13. I’m an actor/director/playwright and the mom of a 7-montg-old. The acting & directing are pretty much gonna be on hold at least until he stops having “where’s my mommy” meltdowns whenever I’m gone. Having my son has actually forced me to refocus on my writing, which has been a tremendous gift – I opened a new play a month before his birth, something I simply wouldn’t have done if my creative itch was being scratched in other ways. I do look forward to collaborating with others again – my goal is to get back on that horse no later than his third birthday.

  14. Hello all! And thankyou thankyou thankyou for all the truly wonderful comments, suggestions and ideas! I was going to reply to each one individually, but read through them all first. In the process of reading through them, and through the lense of working through these issues for the past month or so, I have hit on a couple of epiphanies. The first is that I need to take the time to actually teach my girls how to be responsible. We went through a pretty desperately bad relationship breakup, I say we, because the girls really did go through it with me, even if they don’t know all the nitty gritty details, and I never realized how long it is going to take for all of us to really recover from that. I expected a year or two, but it’s been nearly 4. I’ve been through counseling and therapy for quite a few years, as have the girls. It helped with the emotional stuff, but the actual day to day gears and procedures of every day life were never addressed. Now that my mental state is in better shape, everything else is coming to light. Including that I really haven’t taught my girls anything in all the years they’ve been alive. I spent 12+ years in the absolute depressive darkness of a rather abusive relationship, and now that I’m coming into the light, a LONG process, and very hard work, I’m realizing the hardest work is yet to be done. All the things I should have taught them as babies and toddlers were neglected. It was not a great childhood for them, and not a great time of motherhood for me. But now, we’ve come through the emotional nightmare of our previous life and the really hard but fulfilling work can begin. I am finding that I really know nothing of keeping a house or raising children. I’ve tried Flylady. It hasn’t worked. There are a few other organization things I’ve tried as well, with equal “unsuccess”. Laura I believe said that she thought there were deeper issues at work, and I believe she is right. But my creative drive is one big issue. It isn’t mearly an issue of being “artistic, or creative” It is a huge drive. I don’t know if it’s a “normal” kind of artistic. It’s an urge that I MUST express myself.
    I REALLY love the practical suggestions. People will probably underestimate my ability to know how to keep a house in the first place, then add that with the artistic thing, and the children thing, and we really do have a mess on our hands!
    Right now I am focusing on adding long awaited joy and happiness to the kids lives. And I really do appreciate the suggestions!

    • I could write for a long time about this, as all parents can about their lives and their kids and how to balance it all. Alas, in reading your (the original poster’s) response the comments, I will just add a few things.
      First of all, thank you to all who posted. I am a stepmom to an 8 year old, and I have a two year old and to hear other parents’ struggles and triumphs is encouraging and supportive.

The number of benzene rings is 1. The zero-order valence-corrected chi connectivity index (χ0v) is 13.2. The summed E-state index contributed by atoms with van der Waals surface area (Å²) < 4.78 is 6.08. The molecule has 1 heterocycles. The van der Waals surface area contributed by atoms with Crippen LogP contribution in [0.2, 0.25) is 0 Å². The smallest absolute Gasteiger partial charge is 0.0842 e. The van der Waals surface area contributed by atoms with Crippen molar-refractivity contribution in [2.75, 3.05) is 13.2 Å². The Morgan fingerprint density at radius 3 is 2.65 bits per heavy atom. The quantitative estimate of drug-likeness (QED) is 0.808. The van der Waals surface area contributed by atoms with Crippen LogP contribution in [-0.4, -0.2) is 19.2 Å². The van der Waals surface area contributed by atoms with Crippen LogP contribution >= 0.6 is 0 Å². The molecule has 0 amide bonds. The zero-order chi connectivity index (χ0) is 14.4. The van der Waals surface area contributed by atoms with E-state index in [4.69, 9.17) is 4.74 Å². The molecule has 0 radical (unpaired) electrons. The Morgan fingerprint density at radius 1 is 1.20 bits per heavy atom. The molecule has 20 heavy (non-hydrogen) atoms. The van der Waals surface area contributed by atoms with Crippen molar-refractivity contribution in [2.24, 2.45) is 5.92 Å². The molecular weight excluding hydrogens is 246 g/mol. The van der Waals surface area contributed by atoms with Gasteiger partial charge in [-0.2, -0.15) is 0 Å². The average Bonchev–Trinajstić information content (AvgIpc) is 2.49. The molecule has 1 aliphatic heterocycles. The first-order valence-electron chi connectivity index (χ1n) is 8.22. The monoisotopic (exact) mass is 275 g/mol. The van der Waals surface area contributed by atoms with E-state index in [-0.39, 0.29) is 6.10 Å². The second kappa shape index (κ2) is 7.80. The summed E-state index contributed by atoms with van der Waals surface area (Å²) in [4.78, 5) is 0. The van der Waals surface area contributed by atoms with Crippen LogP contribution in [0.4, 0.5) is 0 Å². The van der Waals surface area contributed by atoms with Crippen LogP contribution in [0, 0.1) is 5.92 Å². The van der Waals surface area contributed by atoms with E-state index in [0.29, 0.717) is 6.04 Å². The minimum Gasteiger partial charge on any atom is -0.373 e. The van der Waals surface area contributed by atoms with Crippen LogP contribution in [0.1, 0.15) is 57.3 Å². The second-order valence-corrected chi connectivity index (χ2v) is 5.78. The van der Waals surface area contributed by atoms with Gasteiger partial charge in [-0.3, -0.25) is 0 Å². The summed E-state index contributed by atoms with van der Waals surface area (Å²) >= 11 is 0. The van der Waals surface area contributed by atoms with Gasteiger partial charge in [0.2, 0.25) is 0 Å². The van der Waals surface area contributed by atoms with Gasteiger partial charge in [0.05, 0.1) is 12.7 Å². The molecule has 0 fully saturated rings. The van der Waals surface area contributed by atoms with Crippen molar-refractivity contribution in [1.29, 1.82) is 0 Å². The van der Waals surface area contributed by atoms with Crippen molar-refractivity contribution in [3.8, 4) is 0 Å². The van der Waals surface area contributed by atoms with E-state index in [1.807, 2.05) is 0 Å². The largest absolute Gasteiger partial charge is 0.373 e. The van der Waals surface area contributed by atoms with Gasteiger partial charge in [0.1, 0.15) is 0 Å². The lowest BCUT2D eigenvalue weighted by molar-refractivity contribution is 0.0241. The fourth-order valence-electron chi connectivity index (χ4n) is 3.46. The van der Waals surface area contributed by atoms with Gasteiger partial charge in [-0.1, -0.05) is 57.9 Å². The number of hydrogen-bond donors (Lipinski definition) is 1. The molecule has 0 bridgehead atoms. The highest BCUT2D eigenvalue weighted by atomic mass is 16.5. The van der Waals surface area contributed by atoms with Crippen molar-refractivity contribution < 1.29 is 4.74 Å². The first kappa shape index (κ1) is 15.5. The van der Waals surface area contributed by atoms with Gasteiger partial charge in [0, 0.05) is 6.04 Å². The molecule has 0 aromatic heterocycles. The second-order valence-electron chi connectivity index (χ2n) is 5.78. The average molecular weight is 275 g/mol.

My experience with chores: My 8 year old thrives on schedules and knowing what is expected of her. She went through a rough divorce period and had a lot of abandonment and trust issues surrounding her mom and her dad’s breakup. What I do is I give her two chores a day, if she does more than two she gets a sticker, if she gets 25 stickers she gets a special big day things (example: Her next 25 sticker prize is a in-home spa day complete with nail painting and face masks). So, she knows when she comes home from school to get a snack, do her homework, do her two chores, then it’s her free time to play with her little sister or do what ever she likes. This has been really successful because regardless of my schedule, she knows hers. Now, sometimes things come up, we have an evening appointment, or what not and the schedule changes, but overall it is mostly the same. And learning to cope with the changes is good too. She is an enormous help to me in doing those two chores and she feels really good about contributing. She also keeps learning more about how to take care of our home.
      I am attempting to teach my two year old how to pick up after herself (hah!). I know this will be an ongoing learning process, but just knowing that her older sister will be a good example gives me hope.
      I think that creative time/emotional space awareness is very important. For example: I like to be artistic for 1-3 hours at a time and then I need to take a break. My partner needs to be artistic for at least 3 hours to get any work done. So we have balanced our schedules to make sure that he gets bigger unbroken chunks of time, but less often, and I get smaller chunks. I think once you know what you need in order to be successful, through trial and error or intuition, you can then start problem solving to figure out how to create those opportunities for yourself.
      As always, remember that your kids want you to be a healthy adult, not just a mom or a dad. You want to show them how to become themselves, not just parents, and therefore we must continue to try to balance our own needs as humans with that of caregivers and guides. This is what I tell myself at least. 🙂
      Also, on the cooking front: My 8 year old has been helping to cook me since her dad and I got together when she was 4. Now she can cook a handful of simple meals on her own, and can help me with prep. I like to let her look through cook books and pick something she hasn’t made before and we make it together with the goal that she should be able to cook it on her own someday.
      Thanks again! Hope that gave a few suggestions.
      -Alycia

  15. I have a 3.5 year old and a 22 m old boys any specific advice to getting through the toddler years without losing your artistic brain? Everytime i look in my studio i want to cry because at the end of thebday my brain is so numb from just getting through it there is no way i could have one original thought. Yet my heart aches to create…